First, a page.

Value of Haste for Holy Priests in 4.3

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12/11/2011 11:51 PMPosted by Volios
Don't get me wrong, I am not claiming Haste to be inferior to Mastery or vice versa. They both serve a purpose for a Holy Priest. The only point I was trying to get at is that it depends on your situation. There is no one size fits all, this approach is always correct, do this or you're bad answer to the question of, "do I gear Haste or Mastery?". You have to look at your own situation and ask if you need to prioritize healing output or efficiency, or a bit of both.


Actually, mastery doesn't really serve much of a purpose for a Holy Priest. In any given situation, it's generally either inferior to haste or it's inferior to critical. It's never a very good stat, and frequently a very bad one.

When I see a Holy Priest who is geared for mastery, I either assume they're still in 5-man gear (where it's disadvantages don't come fully into play) or they're not gearing properly.
12/12/2011 03:24 AMPosted by Calaris
Don't get me wrong, I am not claiming Haste to be inferior to Mastery or vice versa. They both serve a purpose for a Holy Priest. The only point I was trying to get at is that it depends on your situation. There is no one size fits all, this approach is always correct, do this or you're bad answer to the question of, "do I gear Haste or Mastery?". You have to look at your own situation and ask if you need to prioritize healing output or efficiency, or a bit of both.


Actually, mastery doesn't really serve much of a purpose for a Holy Priest. In any given situation, it's generally either inferior to haste or it's inferior to critical. It's never a very good stat, and frequently a very bad one.

When I see a Holy Priest who is geared for mastery, I either assume they're still in 5-man gear (where it's disadvantages don't come fully into play) or they're not gearing properly.


That would probably be because you seem to believe Critical is better than Mastery on a Holy Priest. In response I'd have to ask you to prove it.

When I see a Holy Priest who is geared for mastery, I either assume they're still in 5-man gear (where it's disadvantages don't come fully into play) or they're not gearing properly.


I can see where you're coming from, yet never-the-less, I've had something of a reconciliation with my mastery these past 2 weeks Calaris. Being back in content with significant AoE damage, with a 2 healing 10man group, I'm happier with my Echoes than I have been for some time. Seeing them largely run their course is pretty gratifying. I may not be in 5man content, but the stat feels as advantageous to me as it does when I solo heal. I certainly don't feel that my back end healing is being wasted in 10s at the moment. (But yes, in truth, my opinion may change as we go further into the gear level).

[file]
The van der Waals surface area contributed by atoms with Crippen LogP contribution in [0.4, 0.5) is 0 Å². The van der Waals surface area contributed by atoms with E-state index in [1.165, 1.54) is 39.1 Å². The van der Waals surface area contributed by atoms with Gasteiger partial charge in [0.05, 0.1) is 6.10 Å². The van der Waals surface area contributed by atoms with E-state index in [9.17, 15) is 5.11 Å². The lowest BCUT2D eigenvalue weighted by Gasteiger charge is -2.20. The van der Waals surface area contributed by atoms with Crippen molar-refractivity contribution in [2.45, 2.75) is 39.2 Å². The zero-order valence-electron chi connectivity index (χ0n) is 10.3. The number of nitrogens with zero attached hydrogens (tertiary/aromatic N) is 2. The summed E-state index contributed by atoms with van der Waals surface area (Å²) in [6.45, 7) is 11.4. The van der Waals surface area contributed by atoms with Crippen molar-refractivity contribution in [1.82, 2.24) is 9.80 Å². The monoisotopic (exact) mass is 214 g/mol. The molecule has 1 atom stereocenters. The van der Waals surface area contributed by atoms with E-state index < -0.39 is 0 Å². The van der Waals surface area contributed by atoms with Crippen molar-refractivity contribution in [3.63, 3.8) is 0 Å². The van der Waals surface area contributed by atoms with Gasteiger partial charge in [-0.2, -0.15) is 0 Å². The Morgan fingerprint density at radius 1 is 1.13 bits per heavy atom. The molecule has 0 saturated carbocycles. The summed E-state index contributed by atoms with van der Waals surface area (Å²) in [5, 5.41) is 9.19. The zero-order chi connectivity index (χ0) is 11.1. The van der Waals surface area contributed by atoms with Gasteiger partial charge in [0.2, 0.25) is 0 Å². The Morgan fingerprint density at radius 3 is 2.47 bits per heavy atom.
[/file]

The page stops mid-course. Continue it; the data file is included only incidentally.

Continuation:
12/12/2011 06:39 AMPosted by Volios


Actually, mastery doesn't really serve much of a purpose for a Holy Priest. In any given situation, it's generally either inferior to haste or it's inferior to critical. It's never a very good stat, and frequently a very bad one.

When I see a Holy Priest who is geared for mastery, I either assume they're still in 5-man gear (where it's disadvantages don't come fully into play) or they're not gearing properly.


That would probably be because you seem to believe Critical is better than Mastery on a Holy Priest. In response I'd have to ask you to prove it.


http://www.worldoflogs.com/reports/rt-w82i1afbiwjjngxg/details/8/?enc=bosses&boss=53879

Let's start with overhealing. It's 40.7% for Echo of Light. For simplicity, we'll just check Flash Heal (the highest heal).

The average Flash Heal is 20211.7. The average Flash Heal critical is 38768.7. We'd expect those criticals to be 40423.4 if they had the same overhealing as non-criticals. So they actually have 4.1% overhealing compared to the ideal.

If you're getting 1.25 times the stat value from mastery, with 40.7% overheal vs. 4.1% overheal that means you're actually getting 29.4% more return from critical stat points than mastery stat points.

Or consider your healing mix. Mastery doesn't generate additional healing from Renew, Lightwell Renew, Glyph of Prayer of Healing, Gift of the Naruu, PW:S or Echo of Light (25.5% of the healing). Critical doesn't generate additional healing from Divine Touch, Desperate Prayer or PW:S (2.2% of the healing). So mastery increases 74.5% of healing by a 1.25 factor (93.125) while critical increases 97.8% of healing by a 1 factor (97.8).

That's not even getting into the factors I discussed earlier about how even non-overhealing Echo of Light tends to be superfluous in a multi-healer situation since so much of it involves competing with all the other trailing HoT healing (and doing so worse than other such HoT due to the rear-loading rolling).

These are quick-and-dirty looks at what's going on behind the scenes, but they don't look very pretty for mastery. And while this is only a single snapshot of data, I can attest that you'll find that the same sort of balance with virtually every reasonably mainstream log.

In a multi-healer environment, Holy's mastery is truly horrible. It is far and away the worst healer mastery - by a huge margin.
herro pweest